Progress since last week is evident, as front suspension, steering rack, rear springs and shocks, cooling radiator, and small details have been added. The first steering rack conversion fitted to a “TR3” frame. Suspension is like TR3 in many ways, same trunnions, ball joints, and lower wishbones. The suspension is cunningly slanted by three degrees but by a different method than on later TR4 models. In this case, the lower inner fulcrum pin is slanted, and the upper wishbones are modified to induce a three degree castor angle. Steering rack mountings are similar to TR4. More critical nuts and bolts are secured with slotted nuts and cotter pins, and heads of bolts are drilled and lockwired. The four bolts which secure the upper wishbones on each side are lockwired together.
Rear shock absorbers are adjustable Armstrong units, as you will note from the adjusting knob at the lower rear corner. Shocks are secured with drilled bolts and slotted nuts with cotter pins. This would make a good fix for all TR2 through TR6 models too, as shocks often come loose on all of these. Rear springs are similar to TR4, but they are stronger, and they include an additional leaf. The rear axle has not been installed, and we are looking for a Standard Vanguard Series 2 rear axle, as the original rear axle had been modified beyond recognition. If anyone has access to an available axle, please let us know. If it needs rebuilding, we can probably handle that. We could also use photocopies of workshop manual sections and Triumph spare parts catalogue sections for this axle. Any help from the Triumph community would be sincerely appreciated.

TRS Differential

TRSDiff and Axle Rebuilt
TRSDiff and Axle Rebuilt
TRSDiff and Axle Rebuilt
TRSDiff and Axle Rebuilt

Over the past couple of months, I have covered the process of acquiring and restoring the correct rear axle for the TRS racing car. The axle was finished and installed on the chassis frame this week, and yes, I have photos of the complete axle from end to end with hubs, brake discs, calipers, and hydraulic lines all installed. The set-up on the TRS was, of course, the first rear disc brake conversion, and Triumph accomplished it very neatly. All of the hydraulic lines on the car are sheathed in rubber hoses, and I will include a photo to illustrate how this was done and how it looks. By the way, it is our custom at TRF to paint all brake calipers and all brake drums in red. I believe that we have been doing this for much longer than AP high-performance calipers have been painted red on Minis, Morgans, etc. Ah yes, the rear axle is proudly sporting its finned alloy diff cover, and doesn’t it look wonderful?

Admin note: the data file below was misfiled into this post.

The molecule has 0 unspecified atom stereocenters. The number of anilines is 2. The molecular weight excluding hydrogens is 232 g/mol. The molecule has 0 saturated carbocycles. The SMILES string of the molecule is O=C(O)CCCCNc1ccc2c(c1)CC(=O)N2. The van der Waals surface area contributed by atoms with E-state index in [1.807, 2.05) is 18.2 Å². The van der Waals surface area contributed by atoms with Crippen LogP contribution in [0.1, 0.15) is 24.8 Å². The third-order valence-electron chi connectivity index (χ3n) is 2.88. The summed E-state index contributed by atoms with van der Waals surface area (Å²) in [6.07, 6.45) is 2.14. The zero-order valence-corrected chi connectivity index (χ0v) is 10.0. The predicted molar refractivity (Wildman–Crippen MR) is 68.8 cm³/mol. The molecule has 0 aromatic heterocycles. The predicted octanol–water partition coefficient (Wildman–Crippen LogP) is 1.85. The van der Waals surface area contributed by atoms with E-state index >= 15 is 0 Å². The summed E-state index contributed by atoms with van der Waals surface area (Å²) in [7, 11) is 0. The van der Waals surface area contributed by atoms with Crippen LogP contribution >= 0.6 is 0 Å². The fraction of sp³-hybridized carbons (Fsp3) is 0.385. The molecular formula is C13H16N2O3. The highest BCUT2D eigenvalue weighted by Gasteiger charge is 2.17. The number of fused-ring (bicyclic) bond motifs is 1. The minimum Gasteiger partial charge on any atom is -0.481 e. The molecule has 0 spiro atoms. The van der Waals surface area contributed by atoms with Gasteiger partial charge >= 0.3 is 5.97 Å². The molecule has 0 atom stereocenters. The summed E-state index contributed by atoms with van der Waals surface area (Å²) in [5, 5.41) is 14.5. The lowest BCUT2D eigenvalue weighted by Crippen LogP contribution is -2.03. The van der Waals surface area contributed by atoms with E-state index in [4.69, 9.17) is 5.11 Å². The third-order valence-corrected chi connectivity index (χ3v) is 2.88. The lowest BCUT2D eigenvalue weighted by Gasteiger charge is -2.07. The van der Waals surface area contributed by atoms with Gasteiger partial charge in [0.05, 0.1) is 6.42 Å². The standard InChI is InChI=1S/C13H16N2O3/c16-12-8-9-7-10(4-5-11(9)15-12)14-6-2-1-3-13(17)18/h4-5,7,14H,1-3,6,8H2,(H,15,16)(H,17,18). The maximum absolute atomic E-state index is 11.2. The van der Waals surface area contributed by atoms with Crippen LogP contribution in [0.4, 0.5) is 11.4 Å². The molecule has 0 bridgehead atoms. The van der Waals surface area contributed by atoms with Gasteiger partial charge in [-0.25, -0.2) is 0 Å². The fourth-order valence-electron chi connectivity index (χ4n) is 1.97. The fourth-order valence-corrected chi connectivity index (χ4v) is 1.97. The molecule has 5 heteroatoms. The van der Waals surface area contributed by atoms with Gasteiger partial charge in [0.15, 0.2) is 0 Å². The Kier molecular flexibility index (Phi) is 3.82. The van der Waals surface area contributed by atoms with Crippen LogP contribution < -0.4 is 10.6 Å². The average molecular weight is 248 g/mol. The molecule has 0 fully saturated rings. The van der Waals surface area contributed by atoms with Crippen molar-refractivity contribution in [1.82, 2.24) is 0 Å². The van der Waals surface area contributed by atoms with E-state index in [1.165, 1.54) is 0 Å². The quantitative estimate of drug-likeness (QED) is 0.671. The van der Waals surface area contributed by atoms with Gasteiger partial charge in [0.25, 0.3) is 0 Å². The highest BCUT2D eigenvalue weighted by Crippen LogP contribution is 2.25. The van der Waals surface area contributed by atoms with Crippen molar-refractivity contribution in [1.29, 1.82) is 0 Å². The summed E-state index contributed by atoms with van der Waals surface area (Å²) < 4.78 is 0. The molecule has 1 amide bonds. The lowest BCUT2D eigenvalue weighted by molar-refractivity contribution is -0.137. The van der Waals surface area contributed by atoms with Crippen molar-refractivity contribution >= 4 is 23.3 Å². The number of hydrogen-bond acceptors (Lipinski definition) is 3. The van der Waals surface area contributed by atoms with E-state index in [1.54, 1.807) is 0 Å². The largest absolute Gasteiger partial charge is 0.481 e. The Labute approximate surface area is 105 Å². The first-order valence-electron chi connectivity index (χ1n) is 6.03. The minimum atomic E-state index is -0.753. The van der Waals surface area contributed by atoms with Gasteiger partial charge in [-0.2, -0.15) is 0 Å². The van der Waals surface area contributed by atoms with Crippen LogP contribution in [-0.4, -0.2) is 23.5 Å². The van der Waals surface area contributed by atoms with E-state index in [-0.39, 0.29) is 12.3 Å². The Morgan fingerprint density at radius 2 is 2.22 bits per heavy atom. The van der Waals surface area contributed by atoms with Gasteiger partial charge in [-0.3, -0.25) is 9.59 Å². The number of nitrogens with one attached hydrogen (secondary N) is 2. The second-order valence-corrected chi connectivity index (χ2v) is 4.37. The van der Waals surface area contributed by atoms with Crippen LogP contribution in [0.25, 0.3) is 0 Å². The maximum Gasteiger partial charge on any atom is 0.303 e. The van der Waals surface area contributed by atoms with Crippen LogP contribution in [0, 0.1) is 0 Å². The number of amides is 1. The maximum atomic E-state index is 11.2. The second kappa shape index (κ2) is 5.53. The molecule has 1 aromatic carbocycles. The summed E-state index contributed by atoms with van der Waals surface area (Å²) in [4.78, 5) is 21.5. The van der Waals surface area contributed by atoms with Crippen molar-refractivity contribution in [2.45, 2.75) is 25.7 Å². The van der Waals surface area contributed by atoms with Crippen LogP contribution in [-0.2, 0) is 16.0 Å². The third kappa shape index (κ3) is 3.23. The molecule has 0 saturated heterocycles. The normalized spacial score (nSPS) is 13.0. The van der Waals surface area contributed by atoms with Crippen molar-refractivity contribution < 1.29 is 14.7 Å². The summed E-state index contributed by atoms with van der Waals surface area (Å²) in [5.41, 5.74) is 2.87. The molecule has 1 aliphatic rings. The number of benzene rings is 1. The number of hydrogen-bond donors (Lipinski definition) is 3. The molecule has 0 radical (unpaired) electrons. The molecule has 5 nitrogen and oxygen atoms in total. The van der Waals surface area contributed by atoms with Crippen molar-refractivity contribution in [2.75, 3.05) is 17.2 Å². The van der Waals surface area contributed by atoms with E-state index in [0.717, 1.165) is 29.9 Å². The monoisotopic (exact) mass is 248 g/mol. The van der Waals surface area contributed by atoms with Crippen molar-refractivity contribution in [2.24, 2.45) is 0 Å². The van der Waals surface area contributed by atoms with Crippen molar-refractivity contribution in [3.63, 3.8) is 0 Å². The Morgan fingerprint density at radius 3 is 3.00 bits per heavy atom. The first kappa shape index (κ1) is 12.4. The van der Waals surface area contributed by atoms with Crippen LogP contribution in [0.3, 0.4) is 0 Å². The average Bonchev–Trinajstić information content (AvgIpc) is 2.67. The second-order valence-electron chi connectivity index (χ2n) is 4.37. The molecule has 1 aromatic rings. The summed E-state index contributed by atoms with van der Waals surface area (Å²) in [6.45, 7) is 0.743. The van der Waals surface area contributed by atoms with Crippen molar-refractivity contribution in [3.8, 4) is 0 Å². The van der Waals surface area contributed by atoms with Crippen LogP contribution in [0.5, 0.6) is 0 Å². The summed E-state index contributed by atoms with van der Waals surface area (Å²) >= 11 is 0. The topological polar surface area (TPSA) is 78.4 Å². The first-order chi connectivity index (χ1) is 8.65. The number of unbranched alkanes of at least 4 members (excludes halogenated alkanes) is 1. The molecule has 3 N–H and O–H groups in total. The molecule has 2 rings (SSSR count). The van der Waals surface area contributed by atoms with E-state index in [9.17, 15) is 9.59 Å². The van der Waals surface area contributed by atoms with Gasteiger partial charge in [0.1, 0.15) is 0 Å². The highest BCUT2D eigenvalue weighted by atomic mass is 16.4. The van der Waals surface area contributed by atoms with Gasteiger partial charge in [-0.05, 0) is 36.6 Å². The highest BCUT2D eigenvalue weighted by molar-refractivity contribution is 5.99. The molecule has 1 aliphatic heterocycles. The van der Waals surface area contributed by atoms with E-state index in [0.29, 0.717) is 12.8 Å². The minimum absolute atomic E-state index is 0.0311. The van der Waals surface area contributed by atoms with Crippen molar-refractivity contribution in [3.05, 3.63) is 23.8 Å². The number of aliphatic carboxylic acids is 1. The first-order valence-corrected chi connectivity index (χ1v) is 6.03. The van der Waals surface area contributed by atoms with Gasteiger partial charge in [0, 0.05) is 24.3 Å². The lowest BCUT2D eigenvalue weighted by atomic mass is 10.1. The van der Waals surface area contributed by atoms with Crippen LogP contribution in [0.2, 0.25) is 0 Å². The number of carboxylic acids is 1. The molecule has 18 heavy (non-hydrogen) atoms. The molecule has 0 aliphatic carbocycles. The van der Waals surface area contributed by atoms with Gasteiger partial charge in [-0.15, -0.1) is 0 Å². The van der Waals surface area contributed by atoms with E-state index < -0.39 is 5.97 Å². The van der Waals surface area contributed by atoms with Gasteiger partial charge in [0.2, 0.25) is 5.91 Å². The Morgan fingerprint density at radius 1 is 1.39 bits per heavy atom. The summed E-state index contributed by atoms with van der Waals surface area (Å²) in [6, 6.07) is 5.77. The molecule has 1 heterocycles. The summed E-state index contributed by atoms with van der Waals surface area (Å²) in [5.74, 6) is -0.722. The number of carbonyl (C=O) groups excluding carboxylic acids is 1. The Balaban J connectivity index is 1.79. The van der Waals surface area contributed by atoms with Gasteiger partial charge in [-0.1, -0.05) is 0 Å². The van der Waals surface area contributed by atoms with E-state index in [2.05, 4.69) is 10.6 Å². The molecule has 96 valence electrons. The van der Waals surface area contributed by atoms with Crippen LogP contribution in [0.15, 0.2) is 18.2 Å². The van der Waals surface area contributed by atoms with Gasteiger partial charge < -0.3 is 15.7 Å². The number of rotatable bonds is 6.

The old rear axle fitted to our TRS included a “new” differential with racing gears and a “locker.” The axle had been modified for the TRS by welding on the Triumph outer hub flanges, and the job had been done very well. This axle is now available to a Triumph racer if anyone wants it. It is the width of a TR4, and we would like to get about $1,000.00 or best offer for it. This money will go back into our project.

A peripheral issue that has interested me for years is the “S” in TRS! My friend, John Ames has given a lot of thought to this matter too, and it is his opinion that it stands for “Sabrina,” the nickname given to the new twin-cam engine by Triumph factory engineers during its development. I have seen some internet photos of a popular English model, actress, and movie star of the 1960’s who was known as Sabrina, and when I get a chance, I will post some photos of the engine and the star, so that you will understand the connection made by the Triumph engineers. Sabrina, born as Norma Ann Sykes in Cheshire in 1936, is apparently live and well and residing in Hollywood, California. “Sabrina” is a phenomenon in her own right apparently, and the internet is loaded with information about her. I doubt that you will have any trouble finding some photos on your own if you are so inclined.